How can I solve for coefficients Bn in the sol. of heat equation / Fourier sine series?

I've discovered the solution:

$$\sum_{n=1}^{\infty} u_n(x,t)=\sum_{n=1}^{\infty} B_n \sin \bigg(\frac{n \pi x}{L} \bigg)e^{-k \bigg( \frac{n \pi}{L} \bigg)^2t}$$

and with the IC (I'm given $u(x,0)=x$):

$$u(x,0)=\sum_{n=1}^{\infty} B_n \sin \bigg(\frac{n \pi x}{L} \bigg)=x$$

How can I solve for $B_n$ in an easy to explain way?

I've done some googling (obviously), but noticed that a lot of solutions seem to rely on "exchange order of integral with infinite summation", which I find non-trivial (or at least I cannot understand how can I prove that it's possible).

Another way suggested "assume the sum is twice-differentiable", again something that I find hard to chew.

Or is it truly that solving for $B_n$s is non-trivial?

But surely there must be some explanation as to why the "exchange order of integral with infinite sum" is legit?


if your original pde was the heat equation with zero temperature at finite ends then you should have.

$$ \begin{align}\begin{cases} \frac{\partial u}{\partial t} = k\frac{\partial^{2} u}{\partial x^{2}} & 0 < x < L, t > 0 \\ u(0,t) =0 \\ u(L,t) = 0 \\ u(x,0) = f(x) \end{cases} \end{align} \tag{1}$$

which would give you

$$ u(x,t) = B \sin(\sqrt{\lambda}x) e^{-k \lambda t} \tag{2} $$

this becomes

$$ u(x,t) = \sum_{n=1}^{\infty}B_{n} \sin(\sqrt{\lambda}x) e^{-k \lambda t} \tag{3} $$

to solve for the coefficients, we note that

$$\int_{0}^{L} \sin(\frac{n \pi x}{L})\sin(\frac{m \pi x}{L}) dx = \begin{align}\begin{cases} 0 & m \neq n \\ \frac{L}{2} & m =n \end{cases} \end{align} \tag{4} $$

then we do the following. This is called Fouriers Trick. We multiply $f(x)$ by $\sin(\frac{m \pi x}{L})$ and

$$ f(x) \sin(\frac{m \pi x}{L}) = \sum_{n=1}^{\infty} B_{n} \sin(\frac{n \pi x}{L}) \sin(\frac{m \pi x}{L}) \tag{5} $$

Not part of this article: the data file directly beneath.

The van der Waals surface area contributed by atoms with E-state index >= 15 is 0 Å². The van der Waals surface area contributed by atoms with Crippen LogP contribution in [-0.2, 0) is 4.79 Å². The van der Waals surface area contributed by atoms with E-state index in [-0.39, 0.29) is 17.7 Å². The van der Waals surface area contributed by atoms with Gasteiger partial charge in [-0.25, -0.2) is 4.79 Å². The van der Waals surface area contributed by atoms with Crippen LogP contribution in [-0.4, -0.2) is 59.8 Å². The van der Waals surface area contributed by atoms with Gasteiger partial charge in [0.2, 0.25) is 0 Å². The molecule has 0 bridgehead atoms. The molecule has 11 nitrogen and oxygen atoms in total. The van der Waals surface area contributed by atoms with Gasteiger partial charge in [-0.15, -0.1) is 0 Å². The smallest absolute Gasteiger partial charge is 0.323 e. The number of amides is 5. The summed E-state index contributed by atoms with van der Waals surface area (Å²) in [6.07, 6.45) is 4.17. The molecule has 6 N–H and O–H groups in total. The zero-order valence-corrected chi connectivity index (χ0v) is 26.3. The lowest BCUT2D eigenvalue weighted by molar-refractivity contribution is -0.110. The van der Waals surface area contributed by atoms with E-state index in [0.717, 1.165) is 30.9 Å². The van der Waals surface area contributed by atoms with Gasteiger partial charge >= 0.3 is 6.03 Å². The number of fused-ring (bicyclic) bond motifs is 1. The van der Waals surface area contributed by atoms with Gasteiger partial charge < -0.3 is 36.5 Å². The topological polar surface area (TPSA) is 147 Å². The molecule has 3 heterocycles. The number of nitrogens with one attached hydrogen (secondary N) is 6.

The question is about here

When you go from step $5$ on. You take the integral from $\int_{0}^{L}$ of both sides.

$$ \int_{0}^{L} f(x) \sin(\frac{m \pi x}{L}) dx = \int_{0}^{L} \sum_{n=1}^{\infty} B_{n} \sin(\frac{n \pi x}{L})\sin(\frac{m \pi x}{L}) dx \tag{6}$$

there is a theorem on this page

Theorem: if $ \{ f_{n} \}_{n} $ is a positive sequence of integrable functions and $f = \sum_{n} f_{n} $ then

$$\int f = \sum_{n} \int f_{n} \tag{7} $$

this comes from the monotone convergence theorem.

$$ \int_{0}^{L} f(x) \sin(\frac{m \pi x}{L}) dx = \sum_{n=1}^{\infty} B_{n} \int_{0}^{L} \sin(\frac{n \pi x}{L})\sin(\frac{m \pi x}{L}) dx \tag{8}$$

now when $ m \neq n$ that is $0$ so we have

$$ \int_{0}^{L} f(x) \sin(\frac{m \pi x}{L}) dx = B_{m} \sum_{n=1}^{\infty} \int_{0}^{L} \sin^{2}(\frac{m\pi x}{L}) dx \tag{9}$$

which then yields

$$ B_{m} = \frac{\int_{0}^{L} f(x) \sin(\frac{m \pi x}{L}) dx}{ \int_{0}^{L} \sin^{2}(\frac{m\pi x}{L}) dx} = \frac{2}{L} \int_{0}^{L} f(x) \sin(\frac{m \pi x}{L}) dx \tag{10}$$

  • $\begingroup$ But are you not exchanging the integral with the summation at $(6)$. Why can you do that? $\endgroup$ – mavavilj Oct 31 '18 at 23:17
  • $\begingroup$ Again that is something that's done in plentiful of other "solutions", like math.stackexchange.com/questions/705096/…. But no explanation given as to why it's legit. $\endgroup$ – mavavilj Oct 31 '18 at 23:19
  • $\begingroup$ you can exchange the integral and series because the inner integral is a finite sum I believe. Is that what you're concerned about. $\endgroup$ – воитель Oct 31 '18 at 23:29
  • $\begingroup$ That's arguing backwards. So you claim that $(5)->integral->(6)$ because in $(6)$ you have definite integral inside. But why did you get it inside the sum? The question asks for "why is the fourier series integrable term-by-term". $\endgroup$ – mavavilj Oct 31 '18 at 23:30
  • $\begingroup$ I read the title of your question and the beginning of it and started typing, which was how to solve for $B_{n}$ and you said it was non-trivial. I imagine it has to do with this. math.stackexchange.com/questions/83721/… $\endgroup$ – воитель Oct 31 '18 at 23:47

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